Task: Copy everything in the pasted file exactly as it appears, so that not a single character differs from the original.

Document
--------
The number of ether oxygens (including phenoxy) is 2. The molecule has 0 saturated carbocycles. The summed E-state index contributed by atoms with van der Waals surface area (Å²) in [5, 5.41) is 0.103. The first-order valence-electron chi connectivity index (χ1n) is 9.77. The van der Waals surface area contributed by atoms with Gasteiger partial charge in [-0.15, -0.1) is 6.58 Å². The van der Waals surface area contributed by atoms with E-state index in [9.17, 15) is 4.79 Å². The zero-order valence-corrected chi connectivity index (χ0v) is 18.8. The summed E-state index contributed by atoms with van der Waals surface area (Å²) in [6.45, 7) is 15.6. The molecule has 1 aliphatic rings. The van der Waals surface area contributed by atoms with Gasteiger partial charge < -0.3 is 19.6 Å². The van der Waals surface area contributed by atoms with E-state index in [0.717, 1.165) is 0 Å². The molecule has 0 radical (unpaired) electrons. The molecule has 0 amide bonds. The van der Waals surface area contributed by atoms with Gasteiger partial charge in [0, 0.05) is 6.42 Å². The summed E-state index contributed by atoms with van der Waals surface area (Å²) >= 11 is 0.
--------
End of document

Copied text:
The number of ether oxygens (including phenoxy) is 2. The molecule has 0 saturated carbocycles. The summed E-state index contributed by atoms with van der Waals surface area (Å²) in [5, 5.41) is 0.103. The first-order valence-electron chi connectivity index (χ1n) is 9.77. The van der Waals surface area contributed by atoms with Gasteiger partial charge in [-0.15, -0.1) is 6.58 Å². The van der Waals surface area contributed by atoms with E-state index in [9.17, 15) is 4.79 Å². The zero-order valence-corrected chi connectivity index (χ0v) is 18.8. The summed E-state index contributed by atoms with van der Waals surface area (Å²) in [6.45, 7) is 15.6. The molecule has 1 aliphatic rings. The van der Waals surface area contributed by atoms with Gasteiger partial charge < -0.3 is 19.6 Å². The van der Waals surface area contributed by atoms with E-state index in [0.717, 1.165) is 0 Å². The molecule has 0 radical (unpaired) electrons. The molecule has 0 amide bonds. The van der Waals surface area contributed by atoms with Gasteiger partial charge in [0, 0.05) is 6.42 Å². The summed E-state index contributed by atoms with van der Waals surface area (Å²) >= 11 is 0.